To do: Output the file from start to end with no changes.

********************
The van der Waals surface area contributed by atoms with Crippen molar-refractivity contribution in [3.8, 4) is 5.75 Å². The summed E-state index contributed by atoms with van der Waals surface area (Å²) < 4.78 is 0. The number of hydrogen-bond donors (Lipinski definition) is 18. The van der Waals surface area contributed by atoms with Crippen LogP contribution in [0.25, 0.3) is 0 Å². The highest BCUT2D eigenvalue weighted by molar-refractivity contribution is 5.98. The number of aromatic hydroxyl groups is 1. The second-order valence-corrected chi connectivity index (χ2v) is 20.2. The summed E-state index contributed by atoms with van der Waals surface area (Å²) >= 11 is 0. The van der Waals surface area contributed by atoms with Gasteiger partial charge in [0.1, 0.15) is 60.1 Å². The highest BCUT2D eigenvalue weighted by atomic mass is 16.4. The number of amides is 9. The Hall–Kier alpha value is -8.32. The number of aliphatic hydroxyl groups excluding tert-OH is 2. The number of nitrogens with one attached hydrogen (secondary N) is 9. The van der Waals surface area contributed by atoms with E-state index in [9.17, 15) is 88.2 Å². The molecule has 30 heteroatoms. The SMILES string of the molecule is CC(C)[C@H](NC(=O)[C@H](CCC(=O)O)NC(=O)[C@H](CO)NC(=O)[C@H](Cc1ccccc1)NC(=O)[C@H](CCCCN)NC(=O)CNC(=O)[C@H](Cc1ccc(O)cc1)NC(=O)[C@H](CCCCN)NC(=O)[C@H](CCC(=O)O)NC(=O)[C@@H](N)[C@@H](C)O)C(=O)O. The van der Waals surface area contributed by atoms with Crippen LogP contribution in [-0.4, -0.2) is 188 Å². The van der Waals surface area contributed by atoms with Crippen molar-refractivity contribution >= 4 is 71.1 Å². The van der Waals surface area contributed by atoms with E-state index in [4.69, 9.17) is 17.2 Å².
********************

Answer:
The van der Waals surface area contributed by atoms with Crippen molar-refractivity contribution in [3.8, 4) is 5.75 Å². The summed E-state index contributed by atoms with van der Waals surface area (Å²) < 4.78 is 0. The number of hydrogen-bond donors (Lipinski definition) is 18. The van der Waals surface area contributed by atoms with Crippen LogP contribution in [0.25, 0.3) is 0 Å². The highest BCUT2D eigenvalue weighted by molar-refractivity contribution is 5.98. The number of aromatic hydroxyl groups is 1. The second-order valence-corrected chi connectivity index (χ2v) is 20.2. The summed E-state index contributed by atoms with van der Waals surface area (Å²) >= 11 is 0. The van der Waals surface area contributed by atoms with Gasteiger partial charge in [0.1, 0.15) is 60.1 Å². The highest BCUT2D eigenvalue weighted by atomic mass is 16.4. The number of amides is 9. The Hall–Kier alpha value is -8.32. The number of aliphatic hydroxyl groups excluding tert-OH is 2. The number of nitrogens with one attached hydrogen (secondary N) is 9. The van der Waals surface area contributed by atoms with E-state index in [9.17, 15) is 88.2 Å². The molecule has 30 heteroatoms. The SMILES string of the molecule is CC(C)[C@H](NC(=O)[C@H](CCC(=O)O)NC(=O)[C@H](CO)NC(=O)[C@H](Cc1ccccc1)NC(=O)[C@H](CCCCN)NC(=O)CNC(=O)[C@H](Cc1ccc(O)cc1)NC(=O)[C@H](CCCCN)NC(=O)[C@H](CCC(=O)O)NC(=O)[C@@H](N)[C@@H](C)O)C(=O)O. The van der Waals surface area contributed by atoms with Crippen LogP contribution in [-0.4, -0.2) is 188 Å². The van der Waals surface area contributed by atoms with Crippen molar-refractivity contribution >= 4 is 71.1 Å². The van der Waals surface area contributed by atoms with E-state index in [4.69, 9.17) is 17.2 Å².